1st build in 9 years. Trying to decide between AMD and Intel. Have about $1600 budget — Micro Center

1st build in 9 years. Trying to decide between AMD and Intel. Have about $1600 budget

Hello,
I built a PC back in 2011 with an i7 950, nVidia GTX460 and 12GB of RAM.  It's worked well, but I think it's time to build another one.  The new one will be for general usage and some gaming.  I'm trying to decide between an Intel i5 10600 and an AMD Ryzen 3700X.  I'm more familiar with Intel, but it seems like you get a lot of value with AMD.  Here are 2 systems I configured.  Let me know what you think.  Thanks!
AMD build
https://www.microcenter.com/site/content/custom-pc-builder.aspx?load=6bafecd1-87d2-454d-9db4-7ba15e0f9be5

Intel Build
https://www.microcenter.com/site/content/custom-pc-builder.aspx?load=02ca44e2-8e9e-4eb8-8e64-dfda452eef45

Comments

  • Hello @kjoiner

    Both builds look great!  My personal recommendation is the Ryzen 3700X though I did notice you are doing 2x16GB on the Ryzen build while the Intel build has 2x8GB.  Unsure if the builds were supposed to have varying amounts of RAM.  I prefer the 3700X more due to the extra Cores and Threads helping with content creation and streaming which is what I do with my current build.  If you are looking for just pure gameplay, go with Intel, but if you are looking for a more well rounded processor, the 3700X would be my recommendation.  
  • Go with AMD, right now the value for the price is so much better than intel. 
  • Hello, @TSPhillipT and @Mikyla

    Thank you so much for the responses and feedback!  I am leaning toward the 3700X and have actually done a few more configurations and the AMD will save a few hundred dollars vs. Intel.  Thanks for catching the difference in RAM.  That also helps steer me toward the AMD.  I did another build using the ASUS custom builder and came up with this configuration:

    https://www.microcenter.com/site/content/create-build.aspx?load=9303c2bc-c682-4cd4-9713-93389f8a2aac

    For the cost savings vs. Intel I was able to add a Radeon 5700XT.  
    I think I'm zeroing in on what I can get but if you don't mind taking a look at the ASUS config and letting me know if there anything I should change or upgrade I would really appreciate it.  I'm at $1450 and so that leaves me another $150 to possibly use to stay within my budget.  Do you prefer the 5700 XT  or should I also consider an nVdia 2060?  Should I consider any changes to the monitor?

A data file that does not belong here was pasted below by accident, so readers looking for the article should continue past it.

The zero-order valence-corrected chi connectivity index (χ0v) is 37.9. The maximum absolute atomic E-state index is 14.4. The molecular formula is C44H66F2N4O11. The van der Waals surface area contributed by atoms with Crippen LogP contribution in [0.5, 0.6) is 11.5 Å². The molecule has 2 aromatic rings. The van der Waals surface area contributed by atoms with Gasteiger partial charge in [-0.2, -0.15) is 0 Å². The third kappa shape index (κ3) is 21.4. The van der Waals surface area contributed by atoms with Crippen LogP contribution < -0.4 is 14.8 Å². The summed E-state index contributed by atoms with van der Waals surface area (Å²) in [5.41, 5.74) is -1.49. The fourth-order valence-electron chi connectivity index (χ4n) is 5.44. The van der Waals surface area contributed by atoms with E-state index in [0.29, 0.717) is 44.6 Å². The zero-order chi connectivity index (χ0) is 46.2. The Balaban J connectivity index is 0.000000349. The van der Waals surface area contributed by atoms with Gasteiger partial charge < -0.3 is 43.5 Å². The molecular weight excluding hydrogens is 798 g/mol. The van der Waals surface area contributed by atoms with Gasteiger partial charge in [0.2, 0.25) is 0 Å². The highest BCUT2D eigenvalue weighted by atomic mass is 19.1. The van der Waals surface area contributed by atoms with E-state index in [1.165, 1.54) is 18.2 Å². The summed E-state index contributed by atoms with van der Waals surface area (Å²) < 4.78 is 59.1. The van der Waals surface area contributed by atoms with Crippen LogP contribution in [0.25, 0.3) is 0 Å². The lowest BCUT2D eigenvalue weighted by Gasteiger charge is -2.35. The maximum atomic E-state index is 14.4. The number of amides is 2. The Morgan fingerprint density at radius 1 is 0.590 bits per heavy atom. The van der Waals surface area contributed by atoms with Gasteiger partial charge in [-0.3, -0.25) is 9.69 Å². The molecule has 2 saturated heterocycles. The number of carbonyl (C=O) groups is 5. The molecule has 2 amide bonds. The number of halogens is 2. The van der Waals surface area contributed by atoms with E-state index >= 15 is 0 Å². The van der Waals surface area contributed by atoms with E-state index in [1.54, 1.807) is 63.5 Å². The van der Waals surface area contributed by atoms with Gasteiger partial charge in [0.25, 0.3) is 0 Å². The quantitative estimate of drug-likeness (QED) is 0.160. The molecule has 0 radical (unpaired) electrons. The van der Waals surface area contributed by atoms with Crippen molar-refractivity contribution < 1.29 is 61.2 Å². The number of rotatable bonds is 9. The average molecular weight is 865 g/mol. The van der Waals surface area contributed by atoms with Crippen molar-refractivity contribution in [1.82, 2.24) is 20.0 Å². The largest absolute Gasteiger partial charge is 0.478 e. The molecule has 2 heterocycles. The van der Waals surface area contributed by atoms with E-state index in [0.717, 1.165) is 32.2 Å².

The only other factor I plan to check out is running Solid Edge CAD on this system at home.  At work, I run Solid Edge with an i7 8086 with an nVidia Quadro 2000.  I don't expect my home system to run as well as my workstation but I just need to double check there are not any major issues.

    Thanks again and let me know what you think!


    Thanks!
    Kyle

  • When I click the link for that custom build I end up getting an error and it doesn't take me to our configurator. Can you double check the link and make sure you copy/pasted it correctly?

    As for your video card question, the 5700XT is a more powerful card, but the RTX 2060 Super does have access to the NVENC hardware encoder if live-streaming is something you were considering. The 5700XT's do have a reputation for bad drivers, but I've heard that's been improved recently. 
  • @TSTonyV .  Sorry about the bad link.  It was basically the same build as the others but with mostly Asus parts.  My final config will be:
    Ryzen 3700x
    5600X GPU
    Asus 570 TUF motherboard
    The rest will be the same parts in my previous links. Now I just need to get the parts while they're in stock. :)
    Kyle
  • I think that would be a solid build. I don't know much about SolidWorks, but if it scales well with cores and threads on your CPU, the 3700X is definitely the way to go. The 10600k is a better gaming CPU, but in any situation that's multi-core heavy, the 3700X would beat it with the extra two cores it has available. 
  •   Hi @TSTonyV,
    CAD software like Solid Edge and Solidworks are single core for solid modeling tasks.  Multi core, at least for Solid Edge, doesn't factor in until you are creating detail drawings from the solid models.  Also, Solid Edge uses Keyshot for rendering which also can take advantage of multiple cores.  Interestingly, in Keyshot, you can select how many cores to use for rendering.

    Kyle

  • Good to know! You know your use case better than me, so as far as I'm concerned, if you're just gaming or doing things that scale better with single core performance, Intel is the way to go. Otherwise, Ryzen can't be beat. No matter what you choose I think you'll be happy. There's great options all around at this price point. Once you get it all together you should post it!
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